Three Strikes and You’re a Witch

Ruling on Texas “three strikes” law in 1980, the court upheld a life sentence for a man who refused to return $120.75 he’d been paid to repair an air-conditioner.
The article in NYTimes.

We have a hard time comprehending why a group of adult men would want to seize a young girl and burn her alive at the stake because they believe her to be a witch.

Why? What’s so hard to understand? What the hell is hard to understand about human behavior that is barbaric, savage, cruel, and irrational? Like locking up a man for life because he refused to return $120 for fixing an air conditioner?

Even better: the justices in their dramatic robes, from their solemn benches, proclaimed that this was indeed rational and just and provided for good order in our society

I don’t feel any need to be diplomatic about the U.S. justice system: Americans who support it and perpetuate it are barbarians and idiots.

Update: Nicolas Kristof on excessive sentencing.

NY Times OpEd on the subject.

The Police Industrial Complex

I love PBS, and I like many episodes of Nova, but the May 29th Episode (2013) entitled “Manhunt – Boston Bombers” was a long, horny, love letter to new, expensive computer technologies, that look absolutely amazing but accomplish very little. And while Nova kind of admitted that, it still acted as if it kind of believed that running infrared scanners from a helicopter will one day help them catch terrorists, or that face recognition software will be able to look at a street video image and match it to a known criminal.

The face recognition software, conceptually at least, has some promise, but it should never be regarded as “proof” of anything for now: it’s an investigative tool. It’s not all that reliable, but it might be helpful for identifying people in a picture. Whenever you hear someone admit that they had to “enhance” the photo (while trying to make it sound magical), beware.

The infrared helicopter camera was just plain silly. The Boston police tried to argue that it helped them find Dzhokhar Tsarnaev hiding in the boat. Nova  extended a generous segment of rapturous adulation for the system, an advertisement, in fact, and allowed the police to suggest– not directly, but strongly– that Tsarnaev was found by the system. In fact, we know that a citizen saw him in the boat, and even looked into the boat and made eye contact, and then called the police. The police arrived and some idiot– on the police side– fired a gun– which caused all the courageous police officers to open fire, shooting madly in the vague direction of “something happened let’s shoot it” (it is a miracle no bystanders were killed), until Tsarnaev, completely unarmed, finally– equally miraculously– emerged from the boat to surrender, probably because there was no more room in the boat with all the lead the police had dropped into it.

Nevertheless, the police, and the media, reported an “intense firefight”.

Every time someone defends the police and I am tempted to acknowledge, yes, some police do good work, I think about stories about shit like this and pull back.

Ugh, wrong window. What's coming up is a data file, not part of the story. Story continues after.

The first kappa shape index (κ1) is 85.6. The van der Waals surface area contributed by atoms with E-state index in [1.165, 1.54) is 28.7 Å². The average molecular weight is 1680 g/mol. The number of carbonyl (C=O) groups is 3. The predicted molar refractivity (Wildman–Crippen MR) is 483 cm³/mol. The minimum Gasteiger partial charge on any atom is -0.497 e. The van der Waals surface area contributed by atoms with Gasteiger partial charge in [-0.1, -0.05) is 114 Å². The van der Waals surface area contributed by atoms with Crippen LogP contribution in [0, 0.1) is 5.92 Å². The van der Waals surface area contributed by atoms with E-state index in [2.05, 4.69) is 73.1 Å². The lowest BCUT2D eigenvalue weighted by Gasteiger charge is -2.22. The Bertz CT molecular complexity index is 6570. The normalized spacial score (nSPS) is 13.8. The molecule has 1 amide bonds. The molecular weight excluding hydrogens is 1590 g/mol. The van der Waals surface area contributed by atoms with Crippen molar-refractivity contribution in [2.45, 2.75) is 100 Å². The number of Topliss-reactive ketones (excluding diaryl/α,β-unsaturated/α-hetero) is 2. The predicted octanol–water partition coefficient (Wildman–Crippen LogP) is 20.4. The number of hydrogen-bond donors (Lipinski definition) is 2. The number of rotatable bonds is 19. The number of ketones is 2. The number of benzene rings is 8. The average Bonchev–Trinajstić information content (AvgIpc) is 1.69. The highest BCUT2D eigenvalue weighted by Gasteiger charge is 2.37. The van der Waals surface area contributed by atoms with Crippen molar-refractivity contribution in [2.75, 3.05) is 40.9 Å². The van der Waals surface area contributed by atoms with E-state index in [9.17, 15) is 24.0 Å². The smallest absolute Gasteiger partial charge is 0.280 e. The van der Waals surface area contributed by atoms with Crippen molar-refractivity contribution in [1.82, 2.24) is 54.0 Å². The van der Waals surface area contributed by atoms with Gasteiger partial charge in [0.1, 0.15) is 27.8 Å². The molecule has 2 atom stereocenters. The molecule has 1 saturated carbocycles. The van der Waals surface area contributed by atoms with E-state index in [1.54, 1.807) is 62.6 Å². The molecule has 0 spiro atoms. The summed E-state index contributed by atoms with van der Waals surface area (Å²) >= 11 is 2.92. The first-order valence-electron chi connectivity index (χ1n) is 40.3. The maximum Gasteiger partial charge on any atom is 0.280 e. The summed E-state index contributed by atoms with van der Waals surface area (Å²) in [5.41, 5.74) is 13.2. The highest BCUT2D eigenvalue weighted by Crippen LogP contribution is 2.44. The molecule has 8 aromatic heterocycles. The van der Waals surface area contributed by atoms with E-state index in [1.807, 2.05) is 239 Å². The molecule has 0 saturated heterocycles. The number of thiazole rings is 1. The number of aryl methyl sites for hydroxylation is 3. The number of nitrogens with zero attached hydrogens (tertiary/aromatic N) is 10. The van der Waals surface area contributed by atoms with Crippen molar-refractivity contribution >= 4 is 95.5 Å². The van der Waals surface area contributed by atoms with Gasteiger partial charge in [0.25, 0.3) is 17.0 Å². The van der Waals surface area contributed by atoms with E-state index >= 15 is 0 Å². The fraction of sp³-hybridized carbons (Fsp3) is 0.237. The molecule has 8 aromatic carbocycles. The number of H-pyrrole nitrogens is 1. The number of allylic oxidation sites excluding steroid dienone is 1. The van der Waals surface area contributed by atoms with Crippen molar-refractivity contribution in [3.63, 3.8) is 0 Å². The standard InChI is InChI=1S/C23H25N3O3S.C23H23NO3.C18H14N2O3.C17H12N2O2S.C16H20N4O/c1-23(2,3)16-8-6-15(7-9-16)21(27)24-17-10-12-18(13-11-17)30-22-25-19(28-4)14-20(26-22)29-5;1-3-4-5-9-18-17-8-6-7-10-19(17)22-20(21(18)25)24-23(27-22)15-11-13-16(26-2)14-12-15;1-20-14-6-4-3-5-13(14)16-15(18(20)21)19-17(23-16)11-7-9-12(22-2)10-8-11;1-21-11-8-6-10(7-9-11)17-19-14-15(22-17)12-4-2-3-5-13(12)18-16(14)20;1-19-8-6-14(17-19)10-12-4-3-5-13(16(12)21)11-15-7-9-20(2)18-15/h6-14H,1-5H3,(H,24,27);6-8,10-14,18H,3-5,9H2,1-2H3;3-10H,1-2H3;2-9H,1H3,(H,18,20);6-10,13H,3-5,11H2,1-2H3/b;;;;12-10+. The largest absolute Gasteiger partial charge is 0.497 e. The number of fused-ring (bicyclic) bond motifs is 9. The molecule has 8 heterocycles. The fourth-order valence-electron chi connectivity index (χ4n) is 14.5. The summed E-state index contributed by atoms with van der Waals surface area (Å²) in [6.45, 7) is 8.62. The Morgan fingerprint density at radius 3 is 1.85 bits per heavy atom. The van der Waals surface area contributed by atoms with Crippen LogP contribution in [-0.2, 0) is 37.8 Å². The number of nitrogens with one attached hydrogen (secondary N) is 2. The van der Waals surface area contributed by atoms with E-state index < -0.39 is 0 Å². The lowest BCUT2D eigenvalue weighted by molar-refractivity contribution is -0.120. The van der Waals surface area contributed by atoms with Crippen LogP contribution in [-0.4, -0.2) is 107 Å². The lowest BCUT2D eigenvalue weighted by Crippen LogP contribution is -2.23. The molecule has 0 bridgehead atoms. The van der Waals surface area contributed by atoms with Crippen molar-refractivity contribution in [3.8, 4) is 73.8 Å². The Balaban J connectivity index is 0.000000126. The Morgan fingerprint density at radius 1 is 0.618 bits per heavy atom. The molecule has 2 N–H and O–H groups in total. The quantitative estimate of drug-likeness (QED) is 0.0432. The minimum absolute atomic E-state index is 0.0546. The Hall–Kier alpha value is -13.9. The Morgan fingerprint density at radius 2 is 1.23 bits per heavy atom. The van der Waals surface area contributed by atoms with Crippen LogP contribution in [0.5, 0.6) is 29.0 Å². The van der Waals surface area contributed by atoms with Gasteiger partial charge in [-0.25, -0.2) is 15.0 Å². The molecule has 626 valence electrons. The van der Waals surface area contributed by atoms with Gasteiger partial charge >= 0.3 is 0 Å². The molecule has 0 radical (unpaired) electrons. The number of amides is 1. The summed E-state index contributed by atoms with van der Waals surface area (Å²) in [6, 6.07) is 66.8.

A day before, the police had cornered the suspects in a Mercedes SUV. No one, so far, has explained how the huge number of police surrounding the vehicle nevertheless allowed Dzhokhar to drive off, stop about a mile away, leave the vehicle and disappear. No doubt the police will erect monuments to their work somewhere near here. There will be a movie with the Tsarnaev brothers shown to have superhuman powers. But only one cop, we will learn, who broke the rules and ignored regulations, was able to subdue him.

In fact, the Nova episode, in spite of all the gee whiz demonstrations of new technology, made a convincing case for more police boots on the ground — if they could learn to restrain their weapons– and an alert citizenry, as the best defense against any criminality.

Those helicopters cost a fortune, about $3 million.  The infrared scanners cost about  $300,000.

The City of Toronto, rationally, decided, a few years ago, that the cost was not justified. The police, like little boys deprived of a new toy, whined about how they would never be able to catch any criminals any more.

The face recognition software is fated to be used by Republicans to scan protesters at their conventions.

Did You Know

This website has the balls to blatantly suggest that the thermal cameras found Dzhokhar Tsarnaev hiding in the boat.  That is an outright lie.  It is interesting, though, that you see this story circulating.  Do the police mind that people believe expensive useless technologies with a high cool factor help them with police work?

Thermal Camera: $300,000

Manhunt – Boston Bombers

Do we live in a Surveillance State?

Yes we do.

Is it constitutional to contract out intelligence services?

I don’t think so and I want it on the record here and now so that, in twenty years, when it finally reaches the Supreme Court, I can say I was right.

Quick Easy Money

It must be an easy way for smart people to make a LOT of money.

There is a man who detects and removes bedbugs for you in New York.  He says that 80% of his customers do not have bedbugs.  He is always busy.  No matter what the economy is doing, people will call about suspected bedbugs and in most cases his job is easy: do some ritual cleansing and then announce that there are no bedbugs.   You can make a lot of money doing that.

You do have to be intelligent smart. Not smart smart, like Vint Cerf. More shrewd smart, like Bill Gates. You start a firm that specializes in “cyber-security”. Ok, you are half way there because almost nobody understands what cyber-security is or how it works. Even better– since there may not be as much of a threat out there as people generally think there is, it will be hard for anyone to prove that you aren’t successful at it.